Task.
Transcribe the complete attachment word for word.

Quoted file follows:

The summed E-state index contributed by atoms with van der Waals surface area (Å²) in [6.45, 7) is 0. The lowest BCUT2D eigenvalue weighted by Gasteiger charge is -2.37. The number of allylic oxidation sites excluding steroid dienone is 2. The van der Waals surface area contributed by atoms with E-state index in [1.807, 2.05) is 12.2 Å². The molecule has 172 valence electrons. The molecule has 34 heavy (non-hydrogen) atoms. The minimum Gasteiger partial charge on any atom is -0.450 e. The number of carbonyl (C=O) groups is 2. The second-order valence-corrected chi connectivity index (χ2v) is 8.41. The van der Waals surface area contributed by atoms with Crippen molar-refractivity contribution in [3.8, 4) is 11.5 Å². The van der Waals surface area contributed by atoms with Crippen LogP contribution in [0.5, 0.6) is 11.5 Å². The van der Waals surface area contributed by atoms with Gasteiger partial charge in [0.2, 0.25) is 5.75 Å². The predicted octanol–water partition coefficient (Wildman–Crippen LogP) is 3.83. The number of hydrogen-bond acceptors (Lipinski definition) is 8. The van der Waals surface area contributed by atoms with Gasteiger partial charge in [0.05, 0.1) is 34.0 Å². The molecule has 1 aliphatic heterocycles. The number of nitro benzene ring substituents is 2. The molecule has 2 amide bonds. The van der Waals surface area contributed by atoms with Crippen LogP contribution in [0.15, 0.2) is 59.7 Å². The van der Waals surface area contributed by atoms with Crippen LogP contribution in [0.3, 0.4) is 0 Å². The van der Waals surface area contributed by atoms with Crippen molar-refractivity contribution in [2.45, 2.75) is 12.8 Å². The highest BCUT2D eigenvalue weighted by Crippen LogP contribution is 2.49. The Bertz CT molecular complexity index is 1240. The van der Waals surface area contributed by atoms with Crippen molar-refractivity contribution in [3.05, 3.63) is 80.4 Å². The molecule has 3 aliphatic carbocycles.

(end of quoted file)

The summed E-state index contributed by atoms with van der Waals surface area (Å²) in [6.45, 7) is 0. The lowest BCUT2D eigenvalue weighted by Gasteiger charge is -2.37. The number of allylic oxidation sites excluding steroid dienone is 2. The van der Waals surface area contributed by atoms with E-state index in [1.807, 2.05) is 12.2 Å². The molecule has 172 valence electrons. The molecule has 34 heavy (non-hydrogen) atoms. The minimum Gasteiger partial charge on any atom is -0.450 e. The number of carbonyl (C=O) groups is 2. The second-order valence-corrected chi connectivity index (χ2v) is 8.41. The van der Waals surface area contributed by atoms with Crippen molar-refractivity contribution in [3.8, 4) is 11.5 Å². The van der Waals surface area contributed by atoms with Crippen LogP contribution in [0.5, 0.6) is 11.5 Å². The van der Waals surface area contributed by atoms with Gasteiger partial charge in [0.2, 0.25) is 5.75 Å². The predicted octanol–water partition coefficient (Wildman–Crippen LogP) is 3.83. The number of hydrogen-bond acceptors (Lipinski definition) is 8. The van der Waals surface area contributed by atoms with Gasteiger partial charge in [0.05, 0.1) is 34.0 Å². The molecule has 1 aliphatic heterocycles. The number of nitro benzene ring substituents is 2. The molecule has 2 amide bonds. The van der Waals surface area contributed by atoms with Crippen LogP contribution in [0.15, 0.2) is 59.7 Å². The van der Waals surface area contributed by atoms with Crippen LogP contribution in [0.3, 0.4) is 0 Å². The van der Waals surface area contributed by atoms with Crippen molar-refractivity contribution in [2.45, 2.75) is 12.8 Å². The highest BCUT2D eigenvalue weighted by Crippen LogP contribution is 2.49. The Bertz CT molecular complexity index is 1240. The van der Waals surface area contributed by atoms with Crippen molar-refractivity contribution in [3.05, 3.63) is 80.4 Å². The molecule has 3 aliphatic carbocycles.